Finally got started doing some real work on the electronics project I’m taking part of with my friend Kevin. A number of parts were picked up today at ABC Electronics and a few a/d converter chips were picked up at AEI Electronics. I have to say AEI/Acme isn’t what it used to be when it was on Washington… The wall of IC chips was nowhere to be seen - it’s become more of a high-end home audio gear shop or something.

In any case! First thing first was wiring up the rabbit so it can be worked on. That meant soldering a 50 pin header on the development board in the array of holes provided. This is essentially a direct connection to all of the lines coming out of the rabbitcore daughter board itself.

Then I was looking at the main prototyping area. A lot of what I’m going to be doing a very work-in-progress and I didn’t want to commit to a particular chipset yet, so I decided to leave the developer board and jump onto a breadboard.

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The breadboard had a convenient locking edge normally used to connect multiple boards together. In this case I used it as a “stand” for the rabbit development board.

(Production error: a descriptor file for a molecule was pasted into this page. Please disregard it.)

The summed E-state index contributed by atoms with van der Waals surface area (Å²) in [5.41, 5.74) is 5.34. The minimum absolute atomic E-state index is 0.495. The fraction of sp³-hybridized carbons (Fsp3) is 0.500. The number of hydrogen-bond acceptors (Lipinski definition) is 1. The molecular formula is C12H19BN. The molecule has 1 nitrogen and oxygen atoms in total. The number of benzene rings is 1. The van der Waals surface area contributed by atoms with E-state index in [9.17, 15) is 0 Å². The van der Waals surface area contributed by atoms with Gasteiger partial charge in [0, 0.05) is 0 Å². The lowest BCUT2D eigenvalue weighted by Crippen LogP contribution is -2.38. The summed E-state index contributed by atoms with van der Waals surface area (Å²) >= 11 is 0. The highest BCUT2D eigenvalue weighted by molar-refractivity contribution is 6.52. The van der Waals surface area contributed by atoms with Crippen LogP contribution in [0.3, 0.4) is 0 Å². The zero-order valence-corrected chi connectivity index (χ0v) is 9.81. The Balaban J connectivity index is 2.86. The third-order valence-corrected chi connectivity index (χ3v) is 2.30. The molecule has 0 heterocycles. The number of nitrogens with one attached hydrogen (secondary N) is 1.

Next is the issue of getting lines down to the board. I have some wire-wrapping sockets used to prototype on perf-board, so I stuck one in from the bottom up. I was originally thinking of doing point to point wiring of lines as I needed them, but it occurred to me it would be more organized and useful in the long term to wire the lines from the header to the socket in a one-for-one pattern.

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Ain’t that pretty? This way the silkscreen printing that labels the rabbit lines on the header both sides of the board can be used when grabbing the same lines from the socket.

So on the “bottom” of the dev board there’s a socket which is the right size to jam standard gauge solid wire to drop connections down to the breadboard.

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If look at the large size on this one you’ll see this socket has brought forward PA0-PA7 and PB0-PB7. Inside the micro those are port A and B you can read/write as entire bytes. To test the work so far I’ve put some LEDs and flashed a program which wrote different byte values to port A, which came through just great once I realized I had the LEDs in backwards. (Sort of rusty :).)

The chip you see punched down there is the analog to digital converter. That’s what all those pins are going to be needed for because it’s a monster for i/o lines - it needs 4 lines to select input and 8 lines to read data back, and handful of others to latch, clock, and signal. Bit of a pain really - we’ll probably switch to a serial ADC at some point - but this one has some advantages right now. It’s easy to work with because it’s the old-school 10 pins per inch, it’s got 16 analog lines in which is huge, and it was a part the store had on hand.

So yeah. Hook that bad boy up next.